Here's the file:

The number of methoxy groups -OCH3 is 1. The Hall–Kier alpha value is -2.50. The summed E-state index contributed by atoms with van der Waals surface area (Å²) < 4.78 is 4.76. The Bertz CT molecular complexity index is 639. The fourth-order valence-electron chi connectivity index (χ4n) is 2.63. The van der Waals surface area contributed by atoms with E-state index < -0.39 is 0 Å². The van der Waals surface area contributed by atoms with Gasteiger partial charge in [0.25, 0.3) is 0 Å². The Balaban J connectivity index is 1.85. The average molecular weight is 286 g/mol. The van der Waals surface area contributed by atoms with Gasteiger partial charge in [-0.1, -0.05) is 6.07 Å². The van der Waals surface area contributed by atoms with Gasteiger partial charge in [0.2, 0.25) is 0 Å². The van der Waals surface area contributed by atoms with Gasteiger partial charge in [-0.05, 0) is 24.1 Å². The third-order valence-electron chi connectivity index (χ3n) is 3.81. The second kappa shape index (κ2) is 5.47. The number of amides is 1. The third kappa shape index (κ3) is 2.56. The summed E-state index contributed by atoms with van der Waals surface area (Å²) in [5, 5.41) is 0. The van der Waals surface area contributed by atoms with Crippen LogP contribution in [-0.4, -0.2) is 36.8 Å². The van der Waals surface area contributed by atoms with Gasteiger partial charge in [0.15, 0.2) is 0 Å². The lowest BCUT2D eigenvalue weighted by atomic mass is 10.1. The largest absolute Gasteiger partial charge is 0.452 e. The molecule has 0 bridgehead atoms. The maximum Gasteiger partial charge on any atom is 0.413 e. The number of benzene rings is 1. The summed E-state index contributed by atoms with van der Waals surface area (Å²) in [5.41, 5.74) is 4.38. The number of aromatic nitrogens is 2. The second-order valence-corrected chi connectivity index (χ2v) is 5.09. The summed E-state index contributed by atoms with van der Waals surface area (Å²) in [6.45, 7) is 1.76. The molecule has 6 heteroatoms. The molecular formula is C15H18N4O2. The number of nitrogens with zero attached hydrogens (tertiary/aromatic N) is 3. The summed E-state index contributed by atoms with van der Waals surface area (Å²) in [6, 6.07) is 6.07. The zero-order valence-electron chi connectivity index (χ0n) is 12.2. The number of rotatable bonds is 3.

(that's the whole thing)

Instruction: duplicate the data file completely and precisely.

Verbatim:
The number of methoxy groups -OCH3 is 1. The Hall–Kier alpha value is -2.50. The summed E-state index contributed by atoms with van der Waals surface area (Å²) < 4.78 is 4.76. The Bertz CT molecular complexity index is 639. The fourth-order valence-electron chi connectivity index (χ4n) is 2.63. The van der Waals surface area contributed by atoms with E-state index < -0.39 is 0 Å². The van der Waals surface area contributed by atoms with Gasteiger partial charge in [0.25, 0.3) is 0 Å². The Balaban J connectivity index is 1.85. The average molecular weight is 286 g/mol. The van der Waals surface area contributed by atoms with Gasteiger partial charge in [-0.1, -0.05) is 6.07 Å². The van der Waals surface area contributed by atoms with Gasteiger partial charge in [0.2, 0.25) is 0 Å². The van der Waals surface area contributed by atoms with Gasteiger partial charge in [-0.05, 0) is 24.1 Å². The third-order valence-electron chi connectivity index (χ3n) is 3.81. The second kappa shape index (κ2) is 5.47. The number of amides is 1. The third kappa shape index (κ3) is 2.56. The summed E-state index contributed by atoms with van der Waals surface area (Å²) in [5, 5.41) is 0. The van der Waals surface area contributed by atoms with Crippen LogP contribution in [-0.4, -0.2) is 36.8 Å². The van der Waals surface area contributed by atoms with Gasteiger partial charge in [0.15, 0.2) is 0 Å². The lowest BCUT2D eigenvalue weighted by atomic mass is 10.1. The largest absolute Gasteiger partial charge is 0.452 e. The molecule has 0 bridgehead atoms. The maximum Gasteiger partial charge on any atom is 0.413 e. The number of benzene rings is 1. The summed E-state index contributed by atoms with van der Waals surface area (Å²) in [5.41, 5.74) is 4.38. The number of aromatic nitrogens is 2. The second-order valence-corrected chi connectivity index (χ2v) is 5.09. The summed E-state index contributed by atoms with van der Waals surface area (Å²) in [6.45, 7) is 1.76. The molecule has 6 heteroatoms. The molecular formula is C15H18N4O2. The number of nitrogens with zero attached hydrogens (tertiary/aromatic N) is 3. The summed E-state index contributed by atoms with van der Waals surface area (Å²) in [6, 6.07) is 6.07. The zero-order valence-electron chi connectivity index (χ0n) is 12.2. The number of rotatable bonds is 3.